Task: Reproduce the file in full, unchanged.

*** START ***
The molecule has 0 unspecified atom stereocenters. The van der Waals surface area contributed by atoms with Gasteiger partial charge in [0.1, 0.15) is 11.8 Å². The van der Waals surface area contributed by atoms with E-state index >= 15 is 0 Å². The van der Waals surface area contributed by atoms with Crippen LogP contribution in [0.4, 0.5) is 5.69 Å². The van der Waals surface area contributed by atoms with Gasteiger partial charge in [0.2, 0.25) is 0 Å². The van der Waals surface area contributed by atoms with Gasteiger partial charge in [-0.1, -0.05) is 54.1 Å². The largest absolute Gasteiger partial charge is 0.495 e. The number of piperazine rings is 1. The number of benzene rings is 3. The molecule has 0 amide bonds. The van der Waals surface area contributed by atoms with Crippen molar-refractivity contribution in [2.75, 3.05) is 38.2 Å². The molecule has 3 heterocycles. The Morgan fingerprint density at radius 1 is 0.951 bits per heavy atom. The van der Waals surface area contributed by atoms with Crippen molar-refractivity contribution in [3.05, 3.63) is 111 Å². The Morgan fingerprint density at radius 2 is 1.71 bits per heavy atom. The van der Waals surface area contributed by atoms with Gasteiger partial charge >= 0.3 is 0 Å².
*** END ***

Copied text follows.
The molecule has 0 unspecified atom stereocenters. The van der Waals surface area contributed by atoms with Gasteiger partial charge in [0.1, 0.15) is 11.8 Å². The van der Waals surface area contributed by atoms with E-state index >= 15 is 0 Å². The van der Waals surface area contributed by atoms with Crippen LogP contribution in [0.4, 0.5) is 5.69 Å². The van der Waals surface area contributed by atoms with Gasteiger partial charge in [0.2, 0.25) is 0 Å². The van der Waals surface area contributed by atoms with Gasteiger partial charge in [-0.1, -0.05) is 54.1 Å². The largest absolute Gasteiger partial charge is 0.495 e. The number of piperazine rings is 1. The number of benzene rings is 3. The molecule has 0 amide bonds. The van der Waals surface area contributed by atoms with Crippen molar-refractivity contribution in [2.75, 3.05) is 38.2 Å². The molecule has 3 heterocycles. The Morgan fingerprint density at radius 1 is 0.951 bits per heavy atom. The van der Waals surface area contributed by atoms with Crippen molar-refractivity contribution in [3.05, 3.63) is 111 Å². The Morgan fingerprint density at radius 2 is 1.71 bits per heavy atom. The van der Waals surface area contributed by atoms with Gasteiger partial charge >= 0.3 is 0 Å².